Laura Millar
Grants can be overwhelming.  Figuring out the process of winning a fire department grant or police grant can seem daunting before you even start.
But as the adage goes, the journey of a thousand miles begins wi
th a single step.


Our PublicEye
® team would like to provide you with a step-by-step guide to the grant proposal process for law enforcement, fire, and EMS departments from start to finish. In this blog, we will discuss critical first steps in your grant-writing journey.
Identify Your Need

If you are reading a blog post about winning grants, you’ve probably identified that your department has a need. Maybe you desperately need a new fire station or upgrade your police cruisers. Understanding what you need is important, but identifying why you need it is vital to a winning public safety grant proposal. The people offering grant money want to be sure their commitment will be put to good use. Before you begin to search for opportunities, take some time to answer the following questions:

  • What are the problems that need to be solved?    Understand what the problem is, the cause, and what it means for the department and community.
  • What will it take for us to solve this problem?    This could be the purchase of new equipment, additional training, hiring more people, upgrading software, etc.
  • What will the result of making the changes be?   What is the outcome of winning this grant? This will be crucial to your applications; grant panels want to understand how their money will create real and positive change to the community.
Begin Your Research

Now that you have a comprehensive idea of your need, the next step is to begin identifying potential grants. There is a grant out there for nearly every proposal; the trick is to know where to look.
Homeland Security
The Department of Homeland Security distributes money to agencies seeking funding to increase their preparedness capabilities and to protect infrastructure. They grant billions of dollars to states, cities, and transportation authorities.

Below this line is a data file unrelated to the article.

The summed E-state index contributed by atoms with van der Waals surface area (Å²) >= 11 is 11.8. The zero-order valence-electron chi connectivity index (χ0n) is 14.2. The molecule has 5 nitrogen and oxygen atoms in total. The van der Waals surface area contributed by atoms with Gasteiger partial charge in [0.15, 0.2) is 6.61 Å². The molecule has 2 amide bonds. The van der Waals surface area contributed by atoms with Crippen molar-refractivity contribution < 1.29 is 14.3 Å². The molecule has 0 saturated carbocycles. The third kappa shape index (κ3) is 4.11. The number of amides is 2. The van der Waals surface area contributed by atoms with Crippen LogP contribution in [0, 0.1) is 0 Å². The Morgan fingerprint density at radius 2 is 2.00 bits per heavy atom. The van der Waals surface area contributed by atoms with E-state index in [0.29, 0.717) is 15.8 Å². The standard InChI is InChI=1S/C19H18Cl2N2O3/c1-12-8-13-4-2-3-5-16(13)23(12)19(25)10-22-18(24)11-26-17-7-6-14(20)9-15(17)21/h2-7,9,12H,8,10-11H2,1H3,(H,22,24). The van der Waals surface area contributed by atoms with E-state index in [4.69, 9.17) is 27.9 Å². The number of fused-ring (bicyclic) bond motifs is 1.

This is the source to apply for many types of federal grants, including grants for EMS, fire, and law enforcement.
National Institute of Justice (NIJ)
The NIJ is interested in funding the research and development of criminal justice, as well as evaluation of existing entities. Their grant focuses shift from year to year based on their available funds and research priorities.
Specifically designed for police departments applying for grants, this website includes a grant database full of federal, state, local, and corporate funding opportunities.
The brother website to PoliceGrantsHelp.com, this site offers a database filled with federal, state, local, and corporate grant opportunities for fire departments.
Grants Office
Grants Office offers resources for grant writing resources, as well as professional editing and writing services.
Grant Providers on PoliceOne.com
The online police headquarters, PoliceOne.com, offers a database of current grant providers offering funds from private and public sources.
Create a Short List

You have poured through dozens, if not hundreds of opportunities. You have found police grants, law enforcement grants, fire grants, homeland security grants… It is likely that you have found so many potential opportunities that you are starting to get overwhelmed. Now is the time to create a short list of your ideal grant opportunities.
In the end, you want to only apply to the funders that are most likely to fund you. It’s time to play matchmaker between your needs and the grant opportunities you find.
  • What are they looking to fund?    If you want to purchase a new cruiser, and they’re funding mobile data computers, it is a waste of your time and theirs to apply for this grant. Make sure that your needs match specifically to what they want to fund.
  • Who are they looking to support?    Is this a grant for low-income communities? Are they looking to support innovative technologies in public safety? 
  • Are you eligible for the grant?   Many grants have limitations attached. These limitations might be linked to yearly budgets, populations, or past grant experiences. Do not lie or omit data to make your department fit into a grant’s limitations if they do not. 

Half the battle in winning grants is knowing what you want, and finding the organizations that can help you get it. Having a strong idea of your departments needs and conducting smart research will save you time and give you a competitive edge.
Be sure to check out our second blog on grants in public safety. To learn about how PublicEye can help you better serve your community, click here.

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